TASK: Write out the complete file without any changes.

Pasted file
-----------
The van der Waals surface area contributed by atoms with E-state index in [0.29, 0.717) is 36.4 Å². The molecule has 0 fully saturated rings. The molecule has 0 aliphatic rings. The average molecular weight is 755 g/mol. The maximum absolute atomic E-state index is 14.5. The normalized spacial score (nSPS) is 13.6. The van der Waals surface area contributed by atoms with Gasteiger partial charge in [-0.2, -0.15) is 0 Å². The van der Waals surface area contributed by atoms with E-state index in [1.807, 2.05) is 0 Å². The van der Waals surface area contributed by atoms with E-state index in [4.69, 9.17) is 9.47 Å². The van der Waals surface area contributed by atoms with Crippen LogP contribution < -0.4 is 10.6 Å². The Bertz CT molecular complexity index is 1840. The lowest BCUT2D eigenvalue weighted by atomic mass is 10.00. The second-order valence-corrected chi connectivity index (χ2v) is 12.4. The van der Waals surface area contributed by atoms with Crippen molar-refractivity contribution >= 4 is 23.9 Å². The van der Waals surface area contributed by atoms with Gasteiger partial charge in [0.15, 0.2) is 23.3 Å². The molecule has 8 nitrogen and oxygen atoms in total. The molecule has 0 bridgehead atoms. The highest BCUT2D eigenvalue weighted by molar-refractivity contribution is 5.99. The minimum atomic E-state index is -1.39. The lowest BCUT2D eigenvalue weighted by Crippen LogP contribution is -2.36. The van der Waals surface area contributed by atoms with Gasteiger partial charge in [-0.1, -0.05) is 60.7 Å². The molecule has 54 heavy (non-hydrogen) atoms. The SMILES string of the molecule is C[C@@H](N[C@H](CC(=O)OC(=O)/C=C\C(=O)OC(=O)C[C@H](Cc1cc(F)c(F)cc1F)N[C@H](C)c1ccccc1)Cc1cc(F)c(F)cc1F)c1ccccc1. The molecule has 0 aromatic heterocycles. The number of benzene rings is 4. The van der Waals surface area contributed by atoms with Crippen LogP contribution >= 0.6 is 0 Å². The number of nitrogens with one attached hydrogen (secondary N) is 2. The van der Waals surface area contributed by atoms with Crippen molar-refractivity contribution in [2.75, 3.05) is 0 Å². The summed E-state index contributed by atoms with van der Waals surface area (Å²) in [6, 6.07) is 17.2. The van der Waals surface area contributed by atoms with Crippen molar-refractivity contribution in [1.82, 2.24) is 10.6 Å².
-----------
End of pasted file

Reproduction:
The van der Waals surface area contributed by atoms with E-state index in [0.29, 0.717) is 36.4 Å². The molecule has 0 fully saturated rings. The molecule has 0 aliphatic rings. The average molecular weight is 755 g/mol. The maximum absolute atomic E-state index is 14.5. The normalized spacial score (nSPS) is 13.6. The van der Waals surface area contributed by atoms with Gasteiger partial charge in [-0.2, -0.15) is 0 Å². The van der Waals surface area contributed by atoms with E-state index in [1.807, 2.05) is 0 Å². The van der Waals surface area contributed by atoms with E-state index in [4.69, 9.17) is 9.47 Å². The van der Waals surface area contributed by atoms with Crippen LogP contribution < -0.4 is 10.6 Å². The Bertz CT molecular complexity index is 1840. The lowest BCUT2D eigenvalue weighted by atomic mass is 10.00. The second-order valence-corrected chi connectivity index (χ2v) is 12.4. The van der Waals surface area contributed by atoms with Crippen molar-refractivity contribution >= 4 is 23.9 Å². The van der Waals surface area contributed by atoms with Gasteiger partial charge in [0.15, 0.2) is 23.3 Å². The molecule has 8 nitrogen and oxygen atoms in total. The molecule has 0 bridgehead atoms. The highest BCUT2D eigenvalue weighted by molar-refractivity contribution is 5.99. The minimum atomic E-state index is -1.39. The lowest BCUT2D eigenvalue weighted by Crippen LogP contribution is -2.36. The van der Waals surface area contributed by atoms with Gasteiger partial charge in [-0.1, -0.05) is 60.7 Å². The molecule has 54 heavy (non-hydrogen) atoms. The SMILES string of the molecule is C[C@@H](N[C@H](CC(=O)OC(=O)/C=C\C(=O)OC(=O)C[C@H](Cc1cc(F)c(F)cc1F)N[C@H](C)c1ccccc1)Cc1cc(F)c(F)cc1F)c1ccccc1. The molecule has 0 aromatic heterocycles. The number of benzene rings is 4. The van der Waals surface area contributed by atoms with Crippen LogP contribution >= 0.6 is 0 Å². The number of nitrogens with one attached hydrogen (secondary N) is 2. The van der Waals surface area contributed by atoms with Crippen molar-refractivity contribution in [2.75, 3.05) is 0 Å². The summed E-state index contributed by atoms with van der Waals surface area (Å²) in [6, 6.07) is 17.2. The van der Waals surface area contributed by atoms with Crippen molar-refractivity contribution in [1.82, 2.24) is 10.6 Å².